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What is cellulitis?
- It is spreading non suppurative inflammation of subcutaneous and fascial planes.
- Commonly due to Streptococcus pyogenes and other Gram +ve organisms.
What is erysipleas?
- It is a spreading inflammation of the skin and subcutaneous tissues due to infection caused by Streptococcus pyogenes.
- There will be always cutaneous lymphangitis with development of rose pink rash with cutaneous lymphatic oedema.
What is Abscess?
It is a localized collection of pus in a cavity lined by granulation tissue, covered by pyogenic membrane.
What is furuncle?
Furuncle or boil is an acute staphylococcal infection of a hair follicle with perifolliculitis which usually proceeds to suppuration and central necrosis. Often boil opens on its own and subsides (S. aureus infection).
What is carbuncle?
- It is an infective gangrene of skin and subcutaneous tissue.
- Staphylococcus aureus is the main culprit.
- Common site of occurrence is nape of the neck and back.
- It is common in diabetics and after forty years of age.
Describe Necrotising Fascitis. Mention its clinical features and explain its principles of management. [TU 2069]
Short note on NF. [TU 2065/5,73/7]
What is Necrotising fascitis?
- It is spreading inflammation and infective gangrene of the skin, deep fascia and soft tissues with extensive destruction, toxaemia commonly due to Streptococcus pyogenes infection, but often due to mixed infections like anaerobes, coliforms, gram-negative organisms.
- Also called as flesh eating disease.
- It is the spreading infection of skin and subcutaneous tissue, easily spreading across the fascial planes within the subcutaneous tissue.
- Types -
- Type I (Polymicrobial infection)—It is due to mixed infection.
- Type II (Monomicrobial infection)—It is due to Streptococcus pyogenes, usually due to minor trauma like abrasions
- Type III - Clostridium myonecrosis
- Clinical features
- - Pain and swelling
- - Foul smelling discharge
- - Bullae, dish water like water, crepitus
- - Features of toxemia
- - Finger test - 2 cm incision is made in skin deep to deep fascia, lack bleeding and discharge and dish water color fluid suggestive of NF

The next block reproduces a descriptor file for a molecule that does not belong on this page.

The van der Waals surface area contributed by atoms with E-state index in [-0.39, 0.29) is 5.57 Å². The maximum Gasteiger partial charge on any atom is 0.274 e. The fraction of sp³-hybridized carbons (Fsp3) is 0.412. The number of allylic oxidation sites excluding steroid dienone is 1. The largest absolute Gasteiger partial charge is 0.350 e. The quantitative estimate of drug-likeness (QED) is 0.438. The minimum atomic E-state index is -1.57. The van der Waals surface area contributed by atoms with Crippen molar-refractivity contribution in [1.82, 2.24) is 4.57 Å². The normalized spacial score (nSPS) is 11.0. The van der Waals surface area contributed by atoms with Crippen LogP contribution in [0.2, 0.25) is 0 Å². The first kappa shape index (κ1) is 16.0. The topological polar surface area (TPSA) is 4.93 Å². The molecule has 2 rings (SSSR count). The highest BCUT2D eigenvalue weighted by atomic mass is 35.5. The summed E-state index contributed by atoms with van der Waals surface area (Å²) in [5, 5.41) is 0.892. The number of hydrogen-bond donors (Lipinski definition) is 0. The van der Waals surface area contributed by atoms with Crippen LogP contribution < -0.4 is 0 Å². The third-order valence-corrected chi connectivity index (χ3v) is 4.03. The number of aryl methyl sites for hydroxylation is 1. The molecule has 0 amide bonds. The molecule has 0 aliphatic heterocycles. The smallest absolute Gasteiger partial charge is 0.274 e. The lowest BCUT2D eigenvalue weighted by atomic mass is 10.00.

- - Oliguria, SIRS, MODS
- - Laboratory Risk Indicator for Necrotiing fascitis score (LRINEC) - CRP, WBC, Hb, Serum sodium, serum creatine, plasma glucose. Score ≥ 6 = NF.
- Treatment -
- - Resuscitation
- - Antibiotics
- - Extensive debridement
- - Hyperbaric oxygen
- - Amputation may be necessary
What is compartment syndrome. Describe the sites and management of this syndrome 65/5
It is the increase in hydrostatic pressure in closed osteofascial space resulting in decreased perfusion of muscle and nerves within compartment.
- Increased compartment pressure - Increased venous pressure - decreased blood flow - decreased perfusion.
- Muscle Ischemia
- • 4 hours - reversible damage
- • 8 hours - irreversible changes
- • 4-8 hours - variable
- Nerve ischemia
- • 1 hour - normal conduction
- • 1- 4 hours - neuropraxic damage reversible
- • 8 hours - axonotmesis and irreversible change
- Clinical features
- - Pain on passive muscle stretching, pain disproportionate to that expected for the injury, progressive, not relieved by immobiliation
- - Established compartment syndrome - 6P
- Most common locations
- - In leg - deep posterior and anterior compartment
- - In forearm - volar compartment, especially in the deep flexor area
- - Remove restricting cast
- - Serial exams
- - When diagnosis made - Immediate fasciotomy
It is the clinical procedure indicated when the diagnosis of compartment syndrome is made.
- - Compartment syndrome due to vascular injuries, soft tissue trauma and systemic hypotension in the patient with traumatized extremity.
- - Fracture
- - Physical compression
- - Burn
- - Post operative hematoma
- - Tight fitting cast
- Principles of fasciotomy
- - Long incision
- - Release of all compartments
- - Preserve all neurovascular structures
- - Debride necrotic tissue
- - Coverage within 7-10 days
- A. Upper extremity
- - Volar incision is used to decompress the volar compartment. A 'S' shaped incision is given. Distal landmark is distal extent of carpel tunnel. Proximal landmark is the ulnar side of elbow flexor crease.
- - Dorsal incision - Used to decompress dorsal compartment. It is a straight incision. Proximal landmark is 2cm distal to lateral epicondyle, distal landmark is middle of wrist.
- B. Lower extremity
- 1. Thigh fasciotomy - Lateral incisions to decompress anterior and posterior compartment. Medial incision to release medial compartment.
- 2. Leg fasciotomy
- - Double incision - four compartment fasciotomy
- - Anterolateral fasciotomy - lateral skin incision given 1 finger breath anterior to edge of fibula
- - Posterior compartment fasciotomy - posterior medial incision is given 1 finger breath posterior to medial edge of tibia.
- Complications of fasciotomy
- - Metabolic complications - reperfusion injury
- - Wound complications
- - Technical complications - incomplete fasciotomy, neurovascular injuries, vascular insufficiency, limb loss
Short note on Crush syndrome. [TU 2072/2]
It is due to crushing of muscles causing extravasation of blood and release of myohaemoglobin into the circulation leading to acute tubular necrosis and acute renal failure.
Initially tension increases in the muscle compartment commonly in the limb, which itself impedes the circulation and increases the ischaemic damage. In 3 days, urine becomes discoloured and scanty, patient becomes restless, apathy and delirious with onset of uraemia. Crush syndrome is often life threatening. Injury is much worser than initial look.
- Effects of crush syndrome
- • Renal failure
- • Toxaemia
- • Septicaemia
- • Disability with extensive tissue loss
- • Gas gangrene
- - Fasciotomy
- - Renal protection